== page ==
My current employer uses Adobe software to print PDFs from a number of programs, Visio, Project, Word and Excel are prime examples. In a valiant attempt to avoid giving Adobe more money we decided to have a look elsewhere and see what was available for Windows users. It didn’t take long to notice OpenOffice, it has document compatibility with Word and Excel and integrated PDF printing; it’s just not very good. Read on →

Firstly I’m going to disclose the fact I have a Mac, it’s an old G3 iBook which has three very important features, it’s got good battery life, weighs very little and has easy to install and use wireless. This is what I call my convention computer and it gets taken to all the tech events I attend; but thats about it. I had a discussion with a couple of GLLUG members this weekend about laptops and the fact soon emerged that I’m not exactly fluent with the Macs GUI. Read on →

I’ve just finished reading You Need to Be a Little Crazy, a book that puts the life and day to day activities of an entrepreneur under the magnifying glass. The book is a pretty balanced look at the type of people that set up a company under normal circumstances (not a bubble), the down-sides and potential risks are mentioned to deter the casual and uncommitted members of the audience while the author conveys the reasons he enjoys the challenge and tries again and again; even when everything goes wrong. Read on →

For the last year or so I’ve been offering access to a set of RSS feeds for Packetstorm Security, these feeds scrape the latest exploits, files and other similar web-pages. While they were originally for my own benefit they became quite popular and they have a good few hundred people watching them. Unfortunately due to the fact the data is screen scraped from the HTML the feeds have proven to be an annoyance to me whenever the site changed its layout, which wasn’t often enough for me to ditch them but it was often enough to lose me a couple of Friday nights, firstly I’d like to say thanks to all the people that emailed me letting me know they liked them and wanted them fixed and working. Read on →

Crossing the chasm is possibly THE book to read on marketing and selling in tech start ups, I’ve done three of them and it gets really disturbing to sit in the office and say “Oh no, we’re entering chapter two.”; it really is that insightful. One of the basic premises from the book is that technical adoption follows a pattern, firstly you get innovators and early adopters. These are followed by the pragmatists, the conservatives and eventually the luddites. Read on →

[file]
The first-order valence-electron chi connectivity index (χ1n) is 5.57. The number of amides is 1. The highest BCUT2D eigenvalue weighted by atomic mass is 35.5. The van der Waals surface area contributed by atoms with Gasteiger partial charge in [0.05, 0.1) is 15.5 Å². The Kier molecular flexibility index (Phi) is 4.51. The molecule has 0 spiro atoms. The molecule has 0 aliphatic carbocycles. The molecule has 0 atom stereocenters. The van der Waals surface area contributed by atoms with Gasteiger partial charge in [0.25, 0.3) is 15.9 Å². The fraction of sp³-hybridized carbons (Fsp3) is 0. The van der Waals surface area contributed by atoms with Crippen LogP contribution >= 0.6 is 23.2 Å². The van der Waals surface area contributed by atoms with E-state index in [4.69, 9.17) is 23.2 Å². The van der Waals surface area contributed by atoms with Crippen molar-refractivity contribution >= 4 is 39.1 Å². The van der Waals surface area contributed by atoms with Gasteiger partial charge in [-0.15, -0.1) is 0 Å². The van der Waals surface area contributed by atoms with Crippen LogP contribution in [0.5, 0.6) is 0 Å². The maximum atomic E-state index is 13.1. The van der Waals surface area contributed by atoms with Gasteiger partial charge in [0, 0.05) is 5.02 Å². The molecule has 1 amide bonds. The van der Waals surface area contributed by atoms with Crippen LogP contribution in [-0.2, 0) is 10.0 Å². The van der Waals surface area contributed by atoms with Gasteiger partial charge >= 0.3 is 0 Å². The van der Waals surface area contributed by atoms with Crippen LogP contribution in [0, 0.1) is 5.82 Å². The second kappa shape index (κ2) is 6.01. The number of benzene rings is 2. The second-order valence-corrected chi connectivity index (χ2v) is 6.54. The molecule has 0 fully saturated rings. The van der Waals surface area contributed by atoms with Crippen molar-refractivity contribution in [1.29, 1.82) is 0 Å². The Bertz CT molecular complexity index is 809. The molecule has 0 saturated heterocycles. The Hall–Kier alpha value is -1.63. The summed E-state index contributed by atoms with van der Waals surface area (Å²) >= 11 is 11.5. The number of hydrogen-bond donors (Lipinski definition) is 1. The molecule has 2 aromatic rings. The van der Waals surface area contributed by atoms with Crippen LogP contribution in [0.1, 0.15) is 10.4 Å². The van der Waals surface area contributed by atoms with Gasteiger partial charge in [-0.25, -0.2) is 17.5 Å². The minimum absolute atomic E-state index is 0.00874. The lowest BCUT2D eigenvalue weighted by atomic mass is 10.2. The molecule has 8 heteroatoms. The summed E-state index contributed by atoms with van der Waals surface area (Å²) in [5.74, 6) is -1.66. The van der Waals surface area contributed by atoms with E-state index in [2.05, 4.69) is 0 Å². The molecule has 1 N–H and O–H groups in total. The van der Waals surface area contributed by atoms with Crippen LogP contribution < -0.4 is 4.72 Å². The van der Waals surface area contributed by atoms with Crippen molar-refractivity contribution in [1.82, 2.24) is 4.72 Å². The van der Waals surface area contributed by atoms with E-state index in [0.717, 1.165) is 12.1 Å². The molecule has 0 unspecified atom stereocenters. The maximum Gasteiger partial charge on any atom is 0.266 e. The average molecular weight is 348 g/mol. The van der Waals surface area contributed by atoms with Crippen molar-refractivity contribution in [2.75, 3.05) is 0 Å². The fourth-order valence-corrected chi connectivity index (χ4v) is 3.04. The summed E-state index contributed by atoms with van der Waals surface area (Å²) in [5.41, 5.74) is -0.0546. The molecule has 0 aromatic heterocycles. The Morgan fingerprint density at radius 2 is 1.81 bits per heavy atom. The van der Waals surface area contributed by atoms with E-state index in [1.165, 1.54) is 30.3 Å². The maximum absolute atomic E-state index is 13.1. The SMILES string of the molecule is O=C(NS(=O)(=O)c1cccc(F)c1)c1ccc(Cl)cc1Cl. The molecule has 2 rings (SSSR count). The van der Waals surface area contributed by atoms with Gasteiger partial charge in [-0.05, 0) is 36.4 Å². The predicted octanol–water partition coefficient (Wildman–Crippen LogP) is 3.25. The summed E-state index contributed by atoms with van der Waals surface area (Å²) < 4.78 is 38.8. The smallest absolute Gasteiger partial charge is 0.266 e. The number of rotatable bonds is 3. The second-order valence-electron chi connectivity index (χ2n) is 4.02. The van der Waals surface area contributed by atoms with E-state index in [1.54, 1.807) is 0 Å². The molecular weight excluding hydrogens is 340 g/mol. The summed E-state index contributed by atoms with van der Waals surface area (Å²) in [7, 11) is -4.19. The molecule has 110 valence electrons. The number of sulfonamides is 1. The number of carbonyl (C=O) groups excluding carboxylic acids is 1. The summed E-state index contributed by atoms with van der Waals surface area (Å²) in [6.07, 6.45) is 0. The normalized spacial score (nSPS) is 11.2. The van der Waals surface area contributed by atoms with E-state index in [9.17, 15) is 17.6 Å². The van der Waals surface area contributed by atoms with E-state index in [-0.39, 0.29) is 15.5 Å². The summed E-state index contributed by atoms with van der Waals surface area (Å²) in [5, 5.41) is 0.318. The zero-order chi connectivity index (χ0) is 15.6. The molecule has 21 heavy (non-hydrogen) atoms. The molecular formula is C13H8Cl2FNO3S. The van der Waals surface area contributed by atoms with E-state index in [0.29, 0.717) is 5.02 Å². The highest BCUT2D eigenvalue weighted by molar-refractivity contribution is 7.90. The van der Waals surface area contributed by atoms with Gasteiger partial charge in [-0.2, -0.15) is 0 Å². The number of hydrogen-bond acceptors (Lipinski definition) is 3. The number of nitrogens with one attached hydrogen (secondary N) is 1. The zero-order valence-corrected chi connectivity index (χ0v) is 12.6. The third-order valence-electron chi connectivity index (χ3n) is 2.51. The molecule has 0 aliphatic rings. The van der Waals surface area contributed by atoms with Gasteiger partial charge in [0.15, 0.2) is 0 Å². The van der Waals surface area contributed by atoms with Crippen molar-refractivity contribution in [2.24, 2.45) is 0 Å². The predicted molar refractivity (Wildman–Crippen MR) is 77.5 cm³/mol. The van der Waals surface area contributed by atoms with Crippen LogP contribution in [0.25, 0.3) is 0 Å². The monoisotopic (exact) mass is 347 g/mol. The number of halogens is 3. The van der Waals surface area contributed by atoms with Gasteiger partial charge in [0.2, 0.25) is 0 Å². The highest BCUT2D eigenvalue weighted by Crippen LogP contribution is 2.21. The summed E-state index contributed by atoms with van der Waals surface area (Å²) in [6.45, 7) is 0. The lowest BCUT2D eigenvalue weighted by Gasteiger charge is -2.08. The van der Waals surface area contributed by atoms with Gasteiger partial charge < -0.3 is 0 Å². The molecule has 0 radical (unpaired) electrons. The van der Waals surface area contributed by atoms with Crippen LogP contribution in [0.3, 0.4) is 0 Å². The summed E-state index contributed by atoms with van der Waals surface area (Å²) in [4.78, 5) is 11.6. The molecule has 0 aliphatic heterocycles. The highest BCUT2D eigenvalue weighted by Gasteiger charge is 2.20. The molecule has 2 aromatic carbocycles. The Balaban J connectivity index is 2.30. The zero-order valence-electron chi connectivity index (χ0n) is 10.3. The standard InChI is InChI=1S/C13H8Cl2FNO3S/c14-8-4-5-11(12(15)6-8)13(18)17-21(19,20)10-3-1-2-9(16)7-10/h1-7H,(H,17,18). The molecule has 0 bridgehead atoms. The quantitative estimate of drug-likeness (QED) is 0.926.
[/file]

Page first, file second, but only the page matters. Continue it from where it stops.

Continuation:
I recently re-read the very interesting slides from the How To Keep Your Job presentation, if you’ve never seen them and you work in a technology field then I suggest you spend some quality time with them, they might just save your salary in years to come. I spent a good few years working in an investment bank so this approach sits well with my view of the world, the whole investment and portfolio analogy seems very apt. Read on →

The aim is to, at the least, achieve all these goals. The time allocated is from September 1st 2004 to August 31st 2005. Update: I’ve closed my 2004-2005 PiP early and I’m pretty happy with where it is. I’ll put a newer one up soon. Note: This page is actually getting a surprisingly high amount of traffic so I thought I should add some comments and an attribution. The original idea for a Pragmatic Investment Plan comes from Dave Thomas and Andy Hunt, the Pragmatic Programmers, to be specific the very interesting slides from the How To Keep Your Job presentation, if you’ve never seen them and you work in a technology field then I suggest you spend some quality time with them, they might just save your salary in years to come. Read on →

Just don’t expect to get new customers when your registration process makes US immegration look open and friendly. I was recently looking for a piece of software to handle WSDL generation from Java source code, I had no current long term need for the software, I just needed to see how well the technology worked these days and have a look at a real world example. Now put your business hat on, I’m not currently a sales prospect but if the product does what I want then there is a pretty good chance I’ll come back to you if I ever need it. Read on →

I’ve spent the last few days looking at document management systems, versioning and work-flow applications, while I’m happy enough putting my own scribbles under CVS (I’ve not yet drunk from the Subversion Koolaid) a number of my less techy co-workers need a solution that fits them better. After some digging around I started to eval WebDAV, it’s used by Apple for shared calendaring, MS Word has WebDAV support and there was an Apache module; very promising. Read on →

There are rumblings about Sendmail and it’s future distribution, both it’s involvement in the IETF and Microsoft circus known as Sender-ID and it’s own new license are topics worthy of discussion and attention, a brief collection of useful links can be found at the OpenBSD Journal. I normally don’t get involved in subjects like this until it’s community rallying time (such as European Patents) but I have a vested interest in this one, I’d like to see Sendmail make itself expensive, propriety and (even more) difficult to distribute. Read on →